5 wildly different sign styles outside New York’s subway entrances

The New York City subway system has 472 stations, according to the MTA. Some of these stations made up the original IRT line that debuted in October 1904; others opened in the 1910s, 1920s, 1930s, and beyond (looking at you, Second Avenue Q train).

190th Street/Fort Tryon Park

The nice thing about a subway system constructed in different decades is that there’s no one uniform subway sign above ground outside station entrances. The wide range of sign styles reflects the era the station opened and/or the feel of the surrounding neighborhood. Each has a different magic.

Fifth Avenue/59th Street

At the 190th Street IND station at Fort Tryon Park is this subway sign (top photo), with what looks like hand-cut lettering. The station opened in 1911, and I don’t know when the sign appeared. But it’s certainly a vintage beauty in an exceedingly beautiful section of Upper Manhattan.

Lexington Avenue/51st Street

These twin lantern-like subway signs outside Central Park give off a more old-timey vibe. You can find them at the Fifth Avenue and 59th Street N/R station. When illuminated at night, they’re enchanting.

Downtown Brooklyn

The Jazz Age comes alive thanks to this subway signage at the 6 train station on Lexington Avenue and 51st Street (third image). The chrome and lettering seem very Art Deco—as does the building beside it, the former RCA Building/General Electric Building, built between 1929-1931.

The subway signs lit up in green in Downtown Brooklyn look like they’re giving off radiation! It’s all part of the sleek, unusual design that feels very 1930s or 1940s to me.

The last photo features a more elegant, business-like sign design, perhaps from Lower Manhattan or Downtown Brooklyn again. It’s the only one that doesn’t appear to be a lamp, though it’s possible it might light up when the skies darken. Sharp-eyed ENY readers identified the location at One Hanson Place, the address of the circa-1929 former Williamsburg Savings Bank Tower.

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15 Responses to “5 wildly different sign styles outside New York’s subway entrances”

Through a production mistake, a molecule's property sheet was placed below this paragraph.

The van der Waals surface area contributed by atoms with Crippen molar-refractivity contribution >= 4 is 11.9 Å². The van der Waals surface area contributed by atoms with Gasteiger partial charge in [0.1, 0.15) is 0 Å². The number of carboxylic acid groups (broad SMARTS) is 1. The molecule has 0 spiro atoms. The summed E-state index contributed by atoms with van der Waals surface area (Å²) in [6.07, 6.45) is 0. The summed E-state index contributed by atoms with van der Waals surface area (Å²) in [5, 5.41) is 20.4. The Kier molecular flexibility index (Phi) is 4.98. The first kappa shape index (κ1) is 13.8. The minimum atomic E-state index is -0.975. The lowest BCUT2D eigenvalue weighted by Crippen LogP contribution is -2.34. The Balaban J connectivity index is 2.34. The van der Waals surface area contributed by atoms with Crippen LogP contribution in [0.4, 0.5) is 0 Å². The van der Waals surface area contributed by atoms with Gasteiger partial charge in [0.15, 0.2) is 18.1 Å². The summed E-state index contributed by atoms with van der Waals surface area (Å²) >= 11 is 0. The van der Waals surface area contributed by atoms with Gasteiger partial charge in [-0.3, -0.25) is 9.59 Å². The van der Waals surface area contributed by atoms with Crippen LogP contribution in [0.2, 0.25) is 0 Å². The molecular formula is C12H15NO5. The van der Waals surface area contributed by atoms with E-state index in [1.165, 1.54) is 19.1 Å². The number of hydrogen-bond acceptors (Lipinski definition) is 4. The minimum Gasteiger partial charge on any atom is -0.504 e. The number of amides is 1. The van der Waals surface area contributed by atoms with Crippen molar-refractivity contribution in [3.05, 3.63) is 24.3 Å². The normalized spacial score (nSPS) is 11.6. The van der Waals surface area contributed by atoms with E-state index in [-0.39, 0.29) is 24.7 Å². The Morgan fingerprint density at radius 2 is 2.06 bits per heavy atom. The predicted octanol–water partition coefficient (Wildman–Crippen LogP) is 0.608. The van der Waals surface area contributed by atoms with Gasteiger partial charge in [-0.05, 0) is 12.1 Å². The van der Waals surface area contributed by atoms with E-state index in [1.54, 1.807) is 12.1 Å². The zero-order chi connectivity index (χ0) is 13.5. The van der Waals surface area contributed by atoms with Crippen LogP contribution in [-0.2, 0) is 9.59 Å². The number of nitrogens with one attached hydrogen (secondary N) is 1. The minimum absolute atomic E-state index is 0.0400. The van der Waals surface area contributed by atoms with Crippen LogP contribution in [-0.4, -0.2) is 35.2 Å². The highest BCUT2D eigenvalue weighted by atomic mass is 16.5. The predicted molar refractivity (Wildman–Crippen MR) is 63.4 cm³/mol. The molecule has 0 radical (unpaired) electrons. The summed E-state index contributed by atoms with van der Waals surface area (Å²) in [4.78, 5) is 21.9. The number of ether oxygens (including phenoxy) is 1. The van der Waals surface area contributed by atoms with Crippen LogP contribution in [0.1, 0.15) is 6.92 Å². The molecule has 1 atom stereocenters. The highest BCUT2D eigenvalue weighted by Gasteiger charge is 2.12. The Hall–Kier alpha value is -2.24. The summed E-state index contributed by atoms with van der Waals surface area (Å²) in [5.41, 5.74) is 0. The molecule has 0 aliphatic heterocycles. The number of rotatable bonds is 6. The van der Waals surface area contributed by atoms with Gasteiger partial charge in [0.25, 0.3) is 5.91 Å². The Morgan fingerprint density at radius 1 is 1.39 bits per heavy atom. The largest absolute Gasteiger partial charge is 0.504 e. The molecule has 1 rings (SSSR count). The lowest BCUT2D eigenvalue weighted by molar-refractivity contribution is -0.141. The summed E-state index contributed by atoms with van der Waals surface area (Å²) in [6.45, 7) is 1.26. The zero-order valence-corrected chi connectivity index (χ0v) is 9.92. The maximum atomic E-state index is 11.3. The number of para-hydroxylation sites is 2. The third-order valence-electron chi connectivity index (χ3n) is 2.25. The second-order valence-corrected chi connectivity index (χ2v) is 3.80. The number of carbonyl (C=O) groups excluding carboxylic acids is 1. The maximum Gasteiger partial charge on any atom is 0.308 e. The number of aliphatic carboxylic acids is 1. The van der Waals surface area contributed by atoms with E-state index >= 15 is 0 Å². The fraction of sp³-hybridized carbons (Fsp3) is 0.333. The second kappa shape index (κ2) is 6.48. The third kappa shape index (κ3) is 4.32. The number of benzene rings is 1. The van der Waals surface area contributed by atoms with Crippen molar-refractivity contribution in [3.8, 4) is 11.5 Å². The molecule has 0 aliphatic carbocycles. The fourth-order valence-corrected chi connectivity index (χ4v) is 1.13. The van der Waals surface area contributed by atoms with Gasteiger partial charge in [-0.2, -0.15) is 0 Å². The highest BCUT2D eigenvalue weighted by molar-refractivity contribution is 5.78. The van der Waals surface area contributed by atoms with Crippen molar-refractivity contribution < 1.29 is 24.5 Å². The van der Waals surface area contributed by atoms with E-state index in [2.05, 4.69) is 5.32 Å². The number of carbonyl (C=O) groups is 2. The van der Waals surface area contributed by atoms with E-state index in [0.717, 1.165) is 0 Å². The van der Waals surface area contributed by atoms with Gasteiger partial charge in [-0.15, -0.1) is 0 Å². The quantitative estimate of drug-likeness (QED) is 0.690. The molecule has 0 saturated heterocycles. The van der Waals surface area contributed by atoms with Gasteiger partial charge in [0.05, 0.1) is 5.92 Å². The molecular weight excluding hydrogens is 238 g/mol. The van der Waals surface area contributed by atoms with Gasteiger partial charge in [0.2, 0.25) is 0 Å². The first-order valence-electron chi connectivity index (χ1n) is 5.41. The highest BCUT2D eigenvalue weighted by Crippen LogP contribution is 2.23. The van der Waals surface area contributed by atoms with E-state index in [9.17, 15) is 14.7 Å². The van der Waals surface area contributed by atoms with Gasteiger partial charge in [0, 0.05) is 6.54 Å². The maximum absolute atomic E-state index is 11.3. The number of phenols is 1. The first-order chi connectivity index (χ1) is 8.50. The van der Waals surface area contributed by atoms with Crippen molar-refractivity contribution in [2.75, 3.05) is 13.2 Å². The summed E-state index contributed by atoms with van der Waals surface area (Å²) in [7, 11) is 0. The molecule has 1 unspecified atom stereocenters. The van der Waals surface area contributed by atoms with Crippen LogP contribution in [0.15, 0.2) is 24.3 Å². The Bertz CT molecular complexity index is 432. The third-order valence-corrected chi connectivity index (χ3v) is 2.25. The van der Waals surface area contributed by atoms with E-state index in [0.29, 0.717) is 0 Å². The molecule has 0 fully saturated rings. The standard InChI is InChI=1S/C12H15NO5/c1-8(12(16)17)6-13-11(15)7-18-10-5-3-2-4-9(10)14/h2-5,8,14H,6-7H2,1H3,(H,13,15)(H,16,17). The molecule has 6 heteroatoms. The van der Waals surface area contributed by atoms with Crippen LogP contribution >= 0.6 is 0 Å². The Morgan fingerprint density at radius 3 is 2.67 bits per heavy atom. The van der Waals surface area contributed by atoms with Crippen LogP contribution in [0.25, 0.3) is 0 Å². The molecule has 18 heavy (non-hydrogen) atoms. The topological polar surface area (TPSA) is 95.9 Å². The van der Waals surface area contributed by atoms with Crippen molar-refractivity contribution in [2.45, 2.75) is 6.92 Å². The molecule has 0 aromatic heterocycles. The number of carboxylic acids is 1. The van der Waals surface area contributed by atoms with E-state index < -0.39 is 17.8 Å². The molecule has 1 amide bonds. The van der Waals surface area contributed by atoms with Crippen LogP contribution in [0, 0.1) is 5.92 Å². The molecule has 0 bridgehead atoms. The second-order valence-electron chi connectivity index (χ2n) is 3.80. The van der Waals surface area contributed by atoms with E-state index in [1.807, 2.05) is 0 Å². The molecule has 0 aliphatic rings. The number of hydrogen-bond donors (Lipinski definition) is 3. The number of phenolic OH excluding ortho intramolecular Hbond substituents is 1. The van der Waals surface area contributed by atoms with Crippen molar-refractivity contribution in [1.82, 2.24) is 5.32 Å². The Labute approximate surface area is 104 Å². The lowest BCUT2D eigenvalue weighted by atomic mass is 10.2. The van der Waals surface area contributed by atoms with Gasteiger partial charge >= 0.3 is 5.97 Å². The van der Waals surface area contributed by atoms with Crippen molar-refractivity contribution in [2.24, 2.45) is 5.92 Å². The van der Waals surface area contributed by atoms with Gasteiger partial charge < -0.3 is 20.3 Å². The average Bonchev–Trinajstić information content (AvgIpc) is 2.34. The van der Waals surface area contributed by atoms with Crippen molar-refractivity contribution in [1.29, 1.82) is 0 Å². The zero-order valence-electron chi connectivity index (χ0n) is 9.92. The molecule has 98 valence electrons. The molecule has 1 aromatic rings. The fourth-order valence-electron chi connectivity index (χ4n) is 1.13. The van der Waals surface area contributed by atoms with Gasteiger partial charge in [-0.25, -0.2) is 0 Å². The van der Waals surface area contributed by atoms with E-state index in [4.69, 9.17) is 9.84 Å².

1. Adrian Lesher Says:

    A Google Lens search says the last sign is 1 Hanson Place in Brooklyn (the former Williamsburg Bank Building).

    • ephemeralnewyork Says:

      Ah, thank you! I took the photo a while ago and spaced on where it was. So of course the Williamsburg Bank Building would have such an elegant sign.

  2. Phil Says:

    The Fort Tryon sign was erected for the IND, A train, which I believe was a 1930’s construction.

    • ephemeralnewyork Says:

      My mistake; I just took the photo and for some reason thought I got up to Fort Tryon on the 1 train. Thank you!

  3. jeff greenberg Says:

    my guess is Brooklyn, near Jay Street, just down from the old (is it still there?)A&S

  4. Jeffrey Greenberg Says:

    sorry. I was thinking of the fourth image

  5. Ruth Rogers Says:

    By Met Life? Park Ave South/25th ish?

    • ephemeralnewyork Says:

      It does look like that one on Park Avenue South—I know exactly which one you’re thinking of. Turns out it’s at the Williamsburg Bank Building, now a residential tower.

  6. Kevin Walsh Says:

    The last one is 1 Hanson in Brooklyn. The 190th St station is IND and opened in the 1930s

  7. countrypaul Says:

    The classic variety of signs and station decor is a true hallmark of what made New York New York. The newer conformity of signage makes it easier to get around for those unfamiliar with the system, but it does detract from the city’s uniqueness. I hope that when the classic signs and tiling in stations need refreshing, they are restored, not replaced.

    • ephemeralnewyork Says:

      I totally agree; the unique signs and art, plaques, lettering, etc give each station a very individual feel. In my opinion it contributes to a sense that NYC is made up of a variety of neighborhoods developed in different eras.

  8. VirginiaLB Says:

    What a wonderful collection! Hard to choose but I do love the Art Deco signage. Thanks for sharing.

  9. velovixen Says:

    I lived near the 190th Street station for several years. My guess is that it didn’t open until the late 1930s. The first IND lines operated in 1932; it didn’t reach the upper end of Manhattan or some of the outlying areas of Brooklyn and Queens for several years.

    While I am partial to the Art Deco sign, they all signal “New York.”

  10. Suzanne Says:

    That 190 St station was my stop for years and years. Each night after work, I’d emerge from the stairs and see that subway sign and the sky and think how lucky I was to live there. It’s a beautiful place.

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